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Question Best modern way to train CO2 tolerance

Thread Status: Hello , There was no answer in this thread for more than 60 days.
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New Member
Nov 4, 2023

I want to increase my co2 tolerance as a beginner. "Googleing" this topic leads to multiple different co2 tables, warnings and intervals.
Which table is the most efficient table based on current knowledge as well as what is the limit of daily/weekly training to ensure proper results and no burnout.

I noticed that some are mentioning the 1-breath tables? Is that the best option (if yes, I prefer that one due to more time efficiency).
Also, is breath-holding on a bike (indoor) a solid option (and if yes, which pattern is the most efficient way)?

TBH, if you're a beginner freediver, and you've not done much apnea(/breathwork) in the past, then I reckon you'll see decent gains from pretty much any reasonable training methods.

I was reading a recent paper the other day (but can't find it again now...:() where the investigators were trying out a variety of techniques to prep for a max static breathhold (i.e. trying different breathhold tables of varying lengths and intervals before going for the max), and they came to the conclusion that it really didn't matter that much! (which was a bit surprising, since they had developed one method specifically thinking it would work best...) -As long as they did *something* beforehand (involving prep with a reasonable set of breathholds), then that increased the final max breathhold by a similar significant amount (compared with other control groups who did various other types of prep not involving breathholds).

This is admittedly somewhat different from what you're asking (i.e. it wasn't about more long-term training, but prep for a one-off max breathhold, and was with non-freedivers not used to apnea, as well as only being static). However, I think it may suggest the important thing is simply getting the dive response going (i.e. MDR) - and all kinds of regular apnea training helps to make that response kick in more quickly and more strongly. It also suggests that we still don't really have a clear 'winner' (in terms of a specific set of training methods) for what works best (and it could well vary from person to person for all sorts of reasons).

Here's a link to (abstract of) another recent paper that suggests various (relatively short-term) training methods tend to lead to similar results, at least for static breathhold: Training methods for maximal static apnea performance: a systematic review and meta-analysis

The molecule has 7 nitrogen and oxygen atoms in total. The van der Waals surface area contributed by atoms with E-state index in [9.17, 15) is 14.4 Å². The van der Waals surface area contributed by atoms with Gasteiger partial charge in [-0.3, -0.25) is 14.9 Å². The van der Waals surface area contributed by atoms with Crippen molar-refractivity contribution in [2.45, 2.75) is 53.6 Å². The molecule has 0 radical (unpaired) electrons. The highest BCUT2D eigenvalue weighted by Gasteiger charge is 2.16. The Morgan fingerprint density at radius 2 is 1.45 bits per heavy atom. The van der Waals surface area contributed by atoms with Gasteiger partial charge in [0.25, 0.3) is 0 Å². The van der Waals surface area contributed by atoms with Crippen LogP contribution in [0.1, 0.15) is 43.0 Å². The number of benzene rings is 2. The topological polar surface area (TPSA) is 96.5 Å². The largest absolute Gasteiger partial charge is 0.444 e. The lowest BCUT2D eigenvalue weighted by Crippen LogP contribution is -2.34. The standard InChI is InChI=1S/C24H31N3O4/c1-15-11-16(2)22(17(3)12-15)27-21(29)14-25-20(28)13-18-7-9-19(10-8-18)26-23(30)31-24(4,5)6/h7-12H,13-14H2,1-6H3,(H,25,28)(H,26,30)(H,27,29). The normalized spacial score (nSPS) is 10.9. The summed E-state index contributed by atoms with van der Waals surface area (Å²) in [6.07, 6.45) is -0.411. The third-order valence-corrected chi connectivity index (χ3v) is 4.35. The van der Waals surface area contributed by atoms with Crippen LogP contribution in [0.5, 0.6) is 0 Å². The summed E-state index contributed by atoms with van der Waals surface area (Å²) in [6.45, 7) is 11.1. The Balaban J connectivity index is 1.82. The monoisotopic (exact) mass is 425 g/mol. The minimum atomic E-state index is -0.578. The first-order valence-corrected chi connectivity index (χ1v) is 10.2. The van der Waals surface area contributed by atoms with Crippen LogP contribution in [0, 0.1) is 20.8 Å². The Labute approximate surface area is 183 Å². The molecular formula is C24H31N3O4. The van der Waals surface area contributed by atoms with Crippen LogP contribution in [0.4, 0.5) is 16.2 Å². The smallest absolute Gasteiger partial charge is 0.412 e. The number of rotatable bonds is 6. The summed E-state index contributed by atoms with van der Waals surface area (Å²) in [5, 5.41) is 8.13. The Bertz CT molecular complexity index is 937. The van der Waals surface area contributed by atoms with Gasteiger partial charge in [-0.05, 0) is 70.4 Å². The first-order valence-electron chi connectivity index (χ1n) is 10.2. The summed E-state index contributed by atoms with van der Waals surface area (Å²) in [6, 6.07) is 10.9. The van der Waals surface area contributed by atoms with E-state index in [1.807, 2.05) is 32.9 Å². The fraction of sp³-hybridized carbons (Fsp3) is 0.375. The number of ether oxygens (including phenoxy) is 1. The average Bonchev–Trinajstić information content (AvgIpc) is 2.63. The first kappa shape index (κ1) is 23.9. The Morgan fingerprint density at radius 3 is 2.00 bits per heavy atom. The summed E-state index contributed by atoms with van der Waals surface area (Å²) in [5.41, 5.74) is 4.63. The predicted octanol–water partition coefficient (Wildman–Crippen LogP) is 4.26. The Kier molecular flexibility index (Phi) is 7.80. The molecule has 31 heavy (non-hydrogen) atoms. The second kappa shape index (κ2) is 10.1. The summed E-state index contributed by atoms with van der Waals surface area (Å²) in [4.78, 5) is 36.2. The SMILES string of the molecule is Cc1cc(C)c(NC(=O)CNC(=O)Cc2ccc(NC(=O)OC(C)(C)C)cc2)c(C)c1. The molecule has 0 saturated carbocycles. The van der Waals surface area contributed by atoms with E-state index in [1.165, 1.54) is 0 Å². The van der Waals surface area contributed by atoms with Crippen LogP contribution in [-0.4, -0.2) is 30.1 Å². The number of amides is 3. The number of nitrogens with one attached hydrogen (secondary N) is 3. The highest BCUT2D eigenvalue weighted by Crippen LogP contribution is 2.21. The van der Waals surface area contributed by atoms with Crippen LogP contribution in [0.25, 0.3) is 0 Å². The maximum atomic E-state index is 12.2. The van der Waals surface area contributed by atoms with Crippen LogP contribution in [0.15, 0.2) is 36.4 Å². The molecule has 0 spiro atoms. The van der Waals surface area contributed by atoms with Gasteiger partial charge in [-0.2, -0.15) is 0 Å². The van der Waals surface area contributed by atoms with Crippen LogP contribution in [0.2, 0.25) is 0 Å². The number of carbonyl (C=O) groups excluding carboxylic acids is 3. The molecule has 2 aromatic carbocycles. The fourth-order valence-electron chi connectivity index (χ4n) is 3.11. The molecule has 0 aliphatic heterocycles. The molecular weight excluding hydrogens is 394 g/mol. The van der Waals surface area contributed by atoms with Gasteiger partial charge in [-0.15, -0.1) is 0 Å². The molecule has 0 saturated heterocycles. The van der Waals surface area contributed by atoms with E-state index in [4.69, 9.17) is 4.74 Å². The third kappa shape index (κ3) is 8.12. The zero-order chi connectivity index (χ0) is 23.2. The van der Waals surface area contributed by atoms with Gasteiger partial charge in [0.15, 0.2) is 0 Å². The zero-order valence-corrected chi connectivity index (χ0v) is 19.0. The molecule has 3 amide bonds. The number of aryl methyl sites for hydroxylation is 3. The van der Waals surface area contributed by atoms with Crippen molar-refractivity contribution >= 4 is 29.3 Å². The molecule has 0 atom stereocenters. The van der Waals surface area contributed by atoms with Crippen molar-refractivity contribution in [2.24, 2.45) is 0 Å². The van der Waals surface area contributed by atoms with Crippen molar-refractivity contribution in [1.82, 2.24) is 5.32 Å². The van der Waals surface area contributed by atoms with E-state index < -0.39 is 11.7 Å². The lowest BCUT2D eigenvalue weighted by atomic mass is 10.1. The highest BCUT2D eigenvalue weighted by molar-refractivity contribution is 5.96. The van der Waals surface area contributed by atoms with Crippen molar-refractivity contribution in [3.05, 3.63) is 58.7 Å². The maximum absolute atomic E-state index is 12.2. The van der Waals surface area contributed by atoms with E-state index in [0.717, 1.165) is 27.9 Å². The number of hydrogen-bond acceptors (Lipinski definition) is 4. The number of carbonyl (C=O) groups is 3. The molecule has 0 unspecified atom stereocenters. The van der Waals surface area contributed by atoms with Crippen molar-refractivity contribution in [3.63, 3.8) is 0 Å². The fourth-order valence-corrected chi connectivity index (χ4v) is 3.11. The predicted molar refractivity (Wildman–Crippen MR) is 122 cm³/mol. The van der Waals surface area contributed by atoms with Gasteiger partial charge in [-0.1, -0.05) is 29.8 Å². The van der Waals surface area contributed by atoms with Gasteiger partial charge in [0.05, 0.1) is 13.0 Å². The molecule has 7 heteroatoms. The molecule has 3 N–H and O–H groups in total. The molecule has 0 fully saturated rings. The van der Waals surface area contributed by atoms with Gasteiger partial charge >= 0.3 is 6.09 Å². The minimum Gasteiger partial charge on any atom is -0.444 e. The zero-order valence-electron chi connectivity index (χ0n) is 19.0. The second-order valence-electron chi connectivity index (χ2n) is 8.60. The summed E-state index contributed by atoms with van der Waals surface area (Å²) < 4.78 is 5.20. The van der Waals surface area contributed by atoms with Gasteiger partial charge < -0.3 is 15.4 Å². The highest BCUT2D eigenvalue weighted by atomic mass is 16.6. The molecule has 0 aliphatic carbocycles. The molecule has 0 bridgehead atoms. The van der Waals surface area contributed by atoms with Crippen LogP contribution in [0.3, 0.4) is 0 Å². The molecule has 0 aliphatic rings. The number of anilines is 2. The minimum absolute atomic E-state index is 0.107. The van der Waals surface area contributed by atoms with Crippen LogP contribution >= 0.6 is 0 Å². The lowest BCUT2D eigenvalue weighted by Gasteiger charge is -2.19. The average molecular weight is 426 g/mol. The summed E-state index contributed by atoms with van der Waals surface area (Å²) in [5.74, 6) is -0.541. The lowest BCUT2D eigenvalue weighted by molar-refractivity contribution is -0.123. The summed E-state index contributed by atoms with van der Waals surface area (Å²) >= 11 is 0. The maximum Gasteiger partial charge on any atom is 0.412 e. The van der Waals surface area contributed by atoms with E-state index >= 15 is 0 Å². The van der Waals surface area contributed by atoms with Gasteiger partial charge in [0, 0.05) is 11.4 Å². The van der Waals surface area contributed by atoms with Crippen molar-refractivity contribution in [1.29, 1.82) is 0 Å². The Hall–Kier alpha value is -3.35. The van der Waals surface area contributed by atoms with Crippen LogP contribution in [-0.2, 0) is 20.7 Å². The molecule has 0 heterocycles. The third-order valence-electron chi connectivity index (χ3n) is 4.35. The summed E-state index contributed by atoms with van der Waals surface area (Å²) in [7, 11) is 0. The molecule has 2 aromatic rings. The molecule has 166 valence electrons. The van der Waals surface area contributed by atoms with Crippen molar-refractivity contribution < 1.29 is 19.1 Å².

Again, it demonstrates that it remains unclear what's gonna work 'best'...

I'd say your best bet would be to pick a handful of methods (including both static & dynamic) that you enjoy and feel comfortable doing, and that are convenient for you to do regularly, and then play around with those.

Speaking of 'comfort', I've also mentioned before how I think it is important to remain relatively comfortable during freedive breathhold training. Freediving is so different from other sports (where you can typically kinda use the 'adrenaline rush' that comes from pushing through a degree of 'pain' to get that 'gain'). Instead, during apnea it's so important to stay relaxed to reduce oxygen use. This means training methods that regularly lead to fairly significant extended discomfort can very often negatively impact your ability to stay relaxed as you continue training into the future.

Hope that helps!
Found that paper I mentioned above:
The effect of various breath-hold techniques on the cardiorespiratory response to facial immersion in humans


As a slightly irrelevant aside, something interesting that also comes out of above is to do with facial immersion and MDR...
One of the groups that did no breathholds for prep before attempting max BH, were trying facial immersion first instead, to see if that (alone) would trigger MDR enough to increase max BH time. Although it did induce bradycardia (decreased heart rate), suggesting some kind of MDR was in effect, it seems it didn't actually help increase max breathhold time.

However, this was tested with non-freedivers, and it appears to be fairly well-known (here's another paper) that the effect of facial immersion on max breathhold time (compared with dry max BH time) is typically only significant for those who are already experienced breathholders (i.e. freedivers) - again, the testing there showed even the bradycardia experienced by non-divers during immersion didn't help to significantly increase breathhold times...
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